City Wide Open Studios 2010

Artspace's 13th City-Wide Open Studios – from a few angles.

Ben Hecht

Ben Hecht, like Karen Dow and Christopher Mir, works out of a garage that’s been converted into a studio. (New Haven artists who work out of converted garages, raise your hands!) One of the best things about visiting a studio, I have discovered, is to see works in progress–to be able to visualize how the artist turns a blank canvas into finished work. Here is one of Hecht’s in-progress pieces, after just a few passes.

Here’s another after many more passes.

And here’s a finished piece:

Hecht explained to me (as he did to a previous poster) that in some of his paintings, like the one of the jacket, he’s interested in exploring the difference between fantasy and reality—the truth of what happened versus the stories we make up when we want to fill in the blanks. The jacket was his grandfather’s; he mentioned how difficult it was to square the reality that he’d served with the man he knew, and then to square that again with the image we have of what fighting in war is like. Thus the lighting—one source natural, one artificial. Illuminating things differently.

We can all relate, can we not? My great-uncle served on a destroyer in World War II; he said once he could see the face of the kamikaze coming for his ship. But I remember him in an easy chair, in the hospital. I once worked with a British man, too, who said he’d been a soccer hooligan, a soldier. When I met him, he was teaching conversational English in Japan. Hard to square. Less hard when he showed me one day that half his teeth were false; just flipped them out of his mouth, under some severe fluorescent lighting. But still hard.

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Karen Dow and Christopher Mir

Karen Dow and Christopher Mir are married and share space in their garage, which they converted into a studio. Three of Mir’s paintings look like this—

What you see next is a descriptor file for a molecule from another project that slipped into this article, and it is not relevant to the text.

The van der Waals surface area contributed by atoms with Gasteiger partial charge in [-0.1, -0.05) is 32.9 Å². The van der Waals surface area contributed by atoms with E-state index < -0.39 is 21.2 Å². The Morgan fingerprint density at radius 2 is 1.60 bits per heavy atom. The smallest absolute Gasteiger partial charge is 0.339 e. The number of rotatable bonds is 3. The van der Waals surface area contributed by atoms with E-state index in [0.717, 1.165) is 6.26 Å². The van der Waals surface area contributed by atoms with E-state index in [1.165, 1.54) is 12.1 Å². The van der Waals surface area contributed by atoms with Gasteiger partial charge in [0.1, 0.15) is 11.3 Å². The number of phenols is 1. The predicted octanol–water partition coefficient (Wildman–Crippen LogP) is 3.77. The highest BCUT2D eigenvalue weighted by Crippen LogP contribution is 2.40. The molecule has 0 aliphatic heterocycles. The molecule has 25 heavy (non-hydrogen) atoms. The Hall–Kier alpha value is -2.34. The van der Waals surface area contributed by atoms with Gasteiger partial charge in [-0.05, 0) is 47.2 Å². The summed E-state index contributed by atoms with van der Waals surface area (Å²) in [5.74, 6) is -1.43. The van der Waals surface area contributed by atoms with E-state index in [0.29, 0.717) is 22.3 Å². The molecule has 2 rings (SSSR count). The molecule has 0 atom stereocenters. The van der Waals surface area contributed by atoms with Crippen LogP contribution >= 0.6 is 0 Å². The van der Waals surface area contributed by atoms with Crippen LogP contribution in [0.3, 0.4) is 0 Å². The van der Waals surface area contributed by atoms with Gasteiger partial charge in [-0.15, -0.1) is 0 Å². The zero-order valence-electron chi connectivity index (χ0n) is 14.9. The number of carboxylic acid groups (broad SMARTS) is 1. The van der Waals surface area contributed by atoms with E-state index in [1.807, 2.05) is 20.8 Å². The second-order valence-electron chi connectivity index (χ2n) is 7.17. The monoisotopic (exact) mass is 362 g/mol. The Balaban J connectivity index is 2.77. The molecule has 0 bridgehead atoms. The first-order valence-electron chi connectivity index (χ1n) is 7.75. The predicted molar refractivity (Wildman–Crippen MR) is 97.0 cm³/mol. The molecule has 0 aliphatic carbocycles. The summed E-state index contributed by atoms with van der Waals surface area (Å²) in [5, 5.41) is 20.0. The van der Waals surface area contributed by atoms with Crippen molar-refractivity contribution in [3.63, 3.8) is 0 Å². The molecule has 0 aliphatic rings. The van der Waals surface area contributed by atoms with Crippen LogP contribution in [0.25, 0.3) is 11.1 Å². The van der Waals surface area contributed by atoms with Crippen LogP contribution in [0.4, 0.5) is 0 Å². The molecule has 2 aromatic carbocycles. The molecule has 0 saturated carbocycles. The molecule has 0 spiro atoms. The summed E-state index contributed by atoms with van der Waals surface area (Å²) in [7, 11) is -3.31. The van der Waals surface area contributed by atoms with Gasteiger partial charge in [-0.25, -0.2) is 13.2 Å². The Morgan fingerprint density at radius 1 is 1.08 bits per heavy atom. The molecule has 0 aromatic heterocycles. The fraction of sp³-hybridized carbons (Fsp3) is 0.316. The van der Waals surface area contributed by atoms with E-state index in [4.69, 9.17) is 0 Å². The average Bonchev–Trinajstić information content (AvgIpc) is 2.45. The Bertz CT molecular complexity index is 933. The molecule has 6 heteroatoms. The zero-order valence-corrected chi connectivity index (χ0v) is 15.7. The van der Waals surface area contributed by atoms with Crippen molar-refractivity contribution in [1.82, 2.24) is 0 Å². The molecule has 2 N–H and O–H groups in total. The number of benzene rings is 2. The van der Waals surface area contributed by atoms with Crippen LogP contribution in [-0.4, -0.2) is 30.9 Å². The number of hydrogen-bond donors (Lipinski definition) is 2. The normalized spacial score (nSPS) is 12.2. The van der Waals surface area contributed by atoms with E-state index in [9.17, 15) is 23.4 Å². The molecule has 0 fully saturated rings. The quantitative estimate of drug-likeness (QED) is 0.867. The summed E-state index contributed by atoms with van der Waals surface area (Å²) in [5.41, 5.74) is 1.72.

—and this—

—and this.

And two of Karen Dow’s paintings look like this—

—and this.

Nothing in common, right? Wrong.

Mir’s paintings start from collages he makes in Photoshop, from found images, pictures he takes himself (he had one of the collages out for spectators to see; sadly, my brain wasn’t yet functioning enough to understand that I should have taken a picture of it for you to see; people, please blame me). Why paint them then, I asked. Part of it was what Mir called a commitment to painting as an art form. But another part of it, he explained, is that painting the collages forced the eye to see the images first as coherent wholes, to take them in all at once. In doing so, Mir was able to riff on the surrealist premise that there is, after all, such a thing as the unconscious, and that there should be room to play, to get lost in a thing without having to impose meaning on it right away.

Dow told me that once she too had been a more realist painter, but over time, she grew steadily more abstract, more interested in form and color than in depicting images; part of the reason, it seemed, was the same playing with meaning. See a painting of a chair, you think, “hey, that’s a chair.” See a painting of something that’s harder to read, and it’s harder to know what to think.

And Dow, like Mir, starts from collages; from photographs. Here’s a photograph Dow was working from—

—and here’s the painting.

Another photograph—

—and another painting.

On the way out, I mentioned to Dow how my own taste in art was moving toward more abstract paintings. She said something casually about how she likes the way more abstract paintings work in a room, because a realistic painting is like a window to another place, while an abstract painting changes the place you’re in. I understood what she meant; she said easily what I’d been trying to formulate for myself. And I thought of how similar both Dow and Mir were—different approaches, but the same interest, in getting us to look differently.

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